A Home is More Than Four Walls. Find a Community with Help from Wirral Homes.
Guide to Birkenhead
Located on the south bank of the River Mersey, on the Wirral Peninsula, Birkenhead is characterised by Gothic architecture and extensive parkland. With a wide variety of culture, education, leisure and retail options on the doorstep - and close to both rail and road transport networks - Birkenhead is part of the Metropolitan Borough of Wirral.
Guide to Eastham
Home of a Middle Ages ferry service to Liverpool, Eastham has been inhabited in some form since the Anglo-Saxon period and its name, when literally translated, means ‘East Home’ in reference to its location relating to the important Anglo-Saxon centre of Willaston. The village is located on the south east of the Wirral peninsula and is a part of the Metropolitan Borough of Wirral.
Guide to Greasby
One of the longest settled areas in the UK, with signs of human habitation dating back to 8500BC, Greasby (which has been spelled multiple ways - including Gravesberie in the Anglo-Saxon Domesday Book) is a small village in the northwest of the Wirral Peninsula and is part of the Metropolitan Borough of Wirral.
Guide to Leasowe
Leasowe, from the Anglo-Saxon Leasowes meaning meadow pastures, has been a part of the ancient Wirral area for hundreds of years and boasts many historic buildings - including some more and less successful firsts. Located on the north coast of the Wirral Peninsula, the area is part of the Metropolitan Borough of Wirral.
Guide to Liscard
Though Liscard appears in documents no earlier than the 13th Century, the name hints at a longer past and is likely from the Welsh Llys Carreg meaning ‘hall at the rock’, the township sits to the north east of the Wirral Peninsula and is a part of the Metropolitan Borough of Wirral, Merseyside, England.
Guide to New Brighton
A seaside destination for tourists for hundreds of years, New Brighton was a popular seaside resort for the gentry of the Regency period (early 19th Century) and has been a popular summer spot for locals and tourists alike. New Brighton is a part of the Metropolitan Borough of Wirral in Merseyside.
Guide to Parkgate
Parkgate was built as a port town following the silting of the River Dee prevented shipping at Chester, Burton and Neston, it was located at the gates of the Neston’s hunting park - hence the name Parkgate. The village is on the banks of the River Dee and 100 km2 of salt marsh - separated by a sandstone sea wall. It is part of the unitary authority of Cheshire West and Chester.
Guide to Pensby
A village located on the west of the Wirral Peninsula and forming part of the Metropolitan Borough of Wirral, Pensby derives its name from Old Norse meaning a village near the hill called ‘Penn’ - this is unique in the surrounding towns which take their -by suffix from the time of Viking occupation.
Guide to Seacombe
Notable for its Grade 2 listed ferry terminal and parish church of St Paul, Seacombe is another of the Wirral’s ancient areas and is mentioned in the Anglo-Saxon Domesday Book - a ‘Great Survey’ written following the crowning of William the Conqueror - as Seccum. It is part of the Metropolitan Borough of Wirral in Merseyside.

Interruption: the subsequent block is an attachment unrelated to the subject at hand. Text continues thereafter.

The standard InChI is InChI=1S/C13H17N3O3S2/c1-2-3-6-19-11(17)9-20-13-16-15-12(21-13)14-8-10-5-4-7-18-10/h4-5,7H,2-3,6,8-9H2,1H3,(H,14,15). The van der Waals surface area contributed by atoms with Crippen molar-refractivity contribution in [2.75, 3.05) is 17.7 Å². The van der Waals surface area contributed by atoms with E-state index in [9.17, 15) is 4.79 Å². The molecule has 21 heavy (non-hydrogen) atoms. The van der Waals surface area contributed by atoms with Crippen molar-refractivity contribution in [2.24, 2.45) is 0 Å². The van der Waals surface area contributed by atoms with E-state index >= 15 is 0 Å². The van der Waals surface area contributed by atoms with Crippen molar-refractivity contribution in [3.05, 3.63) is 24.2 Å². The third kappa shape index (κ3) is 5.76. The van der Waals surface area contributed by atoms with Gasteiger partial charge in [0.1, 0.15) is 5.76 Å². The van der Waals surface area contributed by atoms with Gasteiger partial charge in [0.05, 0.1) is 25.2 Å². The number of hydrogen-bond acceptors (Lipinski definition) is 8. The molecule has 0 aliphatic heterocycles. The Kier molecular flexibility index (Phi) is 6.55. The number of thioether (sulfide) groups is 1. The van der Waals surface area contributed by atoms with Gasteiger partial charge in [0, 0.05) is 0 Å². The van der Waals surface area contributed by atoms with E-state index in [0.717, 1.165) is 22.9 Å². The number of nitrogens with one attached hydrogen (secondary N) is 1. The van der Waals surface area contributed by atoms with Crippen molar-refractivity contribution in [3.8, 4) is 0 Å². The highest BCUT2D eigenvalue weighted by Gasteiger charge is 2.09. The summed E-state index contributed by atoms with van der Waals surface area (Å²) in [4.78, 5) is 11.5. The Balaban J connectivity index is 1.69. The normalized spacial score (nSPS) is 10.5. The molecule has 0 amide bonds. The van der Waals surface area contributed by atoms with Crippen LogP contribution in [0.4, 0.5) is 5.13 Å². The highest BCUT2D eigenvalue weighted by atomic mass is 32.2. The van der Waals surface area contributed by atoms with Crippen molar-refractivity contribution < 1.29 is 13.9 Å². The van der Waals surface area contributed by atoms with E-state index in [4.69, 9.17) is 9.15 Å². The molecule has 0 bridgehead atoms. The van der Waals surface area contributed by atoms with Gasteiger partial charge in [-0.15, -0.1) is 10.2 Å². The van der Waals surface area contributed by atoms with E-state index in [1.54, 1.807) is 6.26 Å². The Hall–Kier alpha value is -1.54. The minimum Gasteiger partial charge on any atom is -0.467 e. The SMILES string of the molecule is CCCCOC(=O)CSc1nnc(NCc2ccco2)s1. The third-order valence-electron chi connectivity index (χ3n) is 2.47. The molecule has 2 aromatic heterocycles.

Guide to Thingwall
Like many of its fellow villages on the Wirral, Thingwall takes its name from Old Norse - specifically þing vollr meaning ‘assembly field’ - and the area has been inhabited for longer still. With its older buildings and walls constructed from local yellow sandstone, Thingwall is a picturesque village on the Wirral Peninsula and part of the Metropolitan Borough of Wirral in Merseyside.
Guide to Thurstaston
Like many of its neighbours, Thurstaston can trace its history back to at least the 11th Century and its name to the anglicisation of Old Norse - in this case Thorsteinn-tún or ‘the farm or homestead of Thorsteinn’. Located on the west of the Wirral Peninsula, Thurstaston is a part of the Metropolitan Borough of Wirral.
Guide to Tranmere
Like much of the Wirral, Tranmere owes its name to early Viking settlers and the name Tranmere is the result of the gradual anglicisation of Trani-melr meaning, roughly, ‘the sandbank with the cranes’. Tranmere is a suburban town on the Wirral Peninsula and part of the Metropolitan Borough of Wirral in Merseyside.
Guide to Upton
Located in the northern part of the Wirral Peninsula and equidistant from both the River Dee and River Mersey, Upton is a village that dates back to at least the 13th Century and owes its name, like the other places in the UK called Upton, to an Old English description Upp-tūn, translated approximately to ‘farm upon a hill’.
Guide to Wallasey
Situated at the mouth of the River Mersey, Wallasey’s name has Germanic origins and derives from Walha and the suffix -ey and translates approximately to Island of Strangers. The town hosted a forerunner to the modern Derby horse race on the sands at Leasowe and was home to the first guide dog school. Wallasey is part of the Metropolitan Borough of Wirral in Merseyside.
Guide to West Kirby
Located at the mouth of the River Dee, on the north west tip of the Wirral Peninsula, West Kirby is a town which dates back to at least the Viking era - its name, originally Kirkjubyr, translates from the Norse as ‘village with a church’. Famous in the area for its beautiful marine lake, Kirby is part of the Metropolitan Borough of Wirral in Merseyside.